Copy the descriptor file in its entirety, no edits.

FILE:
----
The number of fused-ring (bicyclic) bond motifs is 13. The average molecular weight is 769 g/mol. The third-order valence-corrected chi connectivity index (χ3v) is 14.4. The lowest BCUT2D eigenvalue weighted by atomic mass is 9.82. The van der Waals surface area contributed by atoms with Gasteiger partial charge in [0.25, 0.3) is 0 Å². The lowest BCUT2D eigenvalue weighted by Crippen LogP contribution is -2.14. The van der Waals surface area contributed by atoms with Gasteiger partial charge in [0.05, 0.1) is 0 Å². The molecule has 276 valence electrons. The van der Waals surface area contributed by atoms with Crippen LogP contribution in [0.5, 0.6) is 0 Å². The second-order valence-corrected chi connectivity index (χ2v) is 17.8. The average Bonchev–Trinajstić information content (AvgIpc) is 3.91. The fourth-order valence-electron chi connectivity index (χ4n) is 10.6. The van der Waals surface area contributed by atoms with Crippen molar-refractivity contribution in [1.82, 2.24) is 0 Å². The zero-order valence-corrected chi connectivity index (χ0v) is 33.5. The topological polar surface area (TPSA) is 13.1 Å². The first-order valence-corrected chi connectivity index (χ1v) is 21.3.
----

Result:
The number of fused-ring (bicyclic) bond motifs is 13. The average molecular weight is 769 g/mol. The third-order valence-corrected chi connectivity index (χ3v) is 14.4. The lowest BCUT2D eigenvalue weighted by atomic mass is 9.82. The van der Waals surface area contributed by atoms with Gasteiger partial charge in [0.25, 0.3) is 0 Å². The lowest BCUT2D eigenvalue weighted by Crippen LogP contribution is -2.14. The van der Waals surface area contributed by atoms with Gasteiger partial charge in [0.05, 0.1) is 0 Å². The molecule has 276 valence electrons. The van der Waals surface area contributed by atoms with Crippen LogP contribution in [0.5, 0.6) is 0 Å². The second-order valence-corrected chi connectivity index (χ2v) is 17.8. The average Bonchev–Trinajstić information content (AvgIpc) is 3.91. The fourth-order valence-electron chi connectivity index (χ4n) is 10.6. The van der Waals surface area contributed by atoms with Crippen molar-refractivity contribution in [1.82, 2.24) is 0 Å². The zero-order valence-corrected chi connectivity index (χ0v) is 33.5. The topological polar surface area (TPSA) is 13.1 Å². The first-order valence-corrected chi connectivity index (χ1v) is 21.3.